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Linux - Laptop and Netbook Having a problem installing or configuring Linux on your laptop? Need help running Linux on your netbook? This forum is for you. This forum is for any topics relating to Linux and either traditional laptops or netbooks (such as the Asus EEE PC, Everex CloudBook or MSI Wind).

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Old 12-07-2008, 05:43 PM   #1
jdruin
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What are the recommended partition sizes for Ubuntu?


Additionally, what are the recommended partition divisons? The drive is 250 GB total, which I plan to split 50/50 with Vista. Vista is already installed and will thus have 125 GB leaving Ubuntu 125GB once loaded. So with this much space, what partitions should the Ubuntu half be divided into and what percentage of available space should be given to these partitions? For windows I usually just do C:\ at 25 GB and D:\ the rest. But Linux is often divided into more partitions. What is the current best practice?
 
Old 12-07-2008, 05:52 PM   #2
MS3FGX
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The most common layout for any Linux system is doing three partitions. One for the root filesystem (/), one for your personal files and settings (/home), and one for swap.

The sizes of those partitions are basically up to you. With a total of 125 GB, I might go with 20 GB for your root partition and 104 - 104.5 GB for /home. The 1 GB or so you would have left would be used for swap space.

There is an old (read: ancient) adage that your swap space should be twice the amount of your physical RAM, but that was in the days of 8 MB RAM being standard. With 1 GB of RAM now being considered a minimum, it is very unlikely your system would ever swap out in the first place, let alone require 2+ GB of swap space. Better advice for swap/RAM space in the 21st century is that if you system is constantly using up swap, you need to buy more RAM.

Last edited by MS3FGX; 12-07-2008 at 05:53 PM.
 
Old 12-08-2008, 07:49 AM   #3
jdruin
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Thanks MS3FGX.

Does Ubuntu do this by default or is this something that is set up during the installation?

Also, is it possible to "change your mind" and repartition after the fact without destroying data? In Vista, this is done with the Disk Management snap-in which looks exactly like Partition Magic's old interface. Is there an equivalent in Linux?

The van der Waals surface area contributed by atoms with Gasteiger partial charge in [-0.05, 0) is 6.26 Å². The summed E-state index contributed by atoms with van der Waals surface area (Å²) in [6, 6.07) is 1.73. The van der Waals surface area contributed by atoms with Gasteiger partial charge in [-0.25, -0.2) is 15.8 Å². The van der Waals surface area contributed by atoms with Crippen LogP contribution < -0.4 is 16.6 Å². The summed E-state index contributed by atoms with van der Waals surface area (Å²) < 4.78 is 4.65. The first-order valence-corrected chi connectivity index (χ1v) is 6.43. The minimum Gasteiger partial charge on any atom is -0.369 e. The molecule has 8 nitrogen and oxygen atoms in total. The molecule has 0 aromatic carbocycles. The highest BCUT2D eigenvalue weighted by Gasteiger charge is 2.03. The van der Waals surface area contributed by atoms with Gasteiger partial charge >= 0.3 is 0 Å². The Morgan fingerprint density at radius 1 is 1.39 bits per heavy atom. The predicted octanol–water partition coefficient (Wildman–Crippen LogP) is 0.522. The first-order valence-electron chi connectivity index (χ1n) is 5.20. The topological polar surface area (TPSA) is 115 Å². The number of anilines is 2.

Last edited by jdruin; 12-08-2008 at 11:24 AM.
 
Old 12-08-2008, 12:16 PM   #4
JosipBroz
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Also, if you're planning to use suspend-to-disk, be advised that GNU/Linux uses the swap partition for that. So the swap partition should be as big as your RAM (or your planned future RAM expansions) -- though, IIRC, suspend-to-disk does compress the data before committing them to disk.
 
Old 12-08-2008, 12:35 PM   #5
MS3FGX
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I believe that Ubuntu's default partitioning scheme is to do three partitions in the free space, but I am not 100% sure on that (I have never actually let Ubuntu automatically partition my disk). It will tell you what changes it is going to make before it does anything, so you will be able to review the partition setup it is going to use before it is committed to disk.

As for changing the partitions around later, you can use the excellent GParted to resize and move partitions at a later time. You can download a live CD that includes it so you can safely boot into a live environment and change the system partitions safely (relatively speaking).
 
Old 12-08-2008, 12:45 PM   #6
jdruin
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I guess I should have mentioned the RAM size on the laptop: 3 GB

Since it is a laptop, it does have suspend and I believe hibernate as well so perhaps having the larger swap might be advisable.

Sounds like just going through the "non-default" Ubuntu set up would be worth my time. I think GParted looks like a reasonable solution as well. I suppose I would just need to be careful to leave the Vista partition alone when repartitioning the Linux area.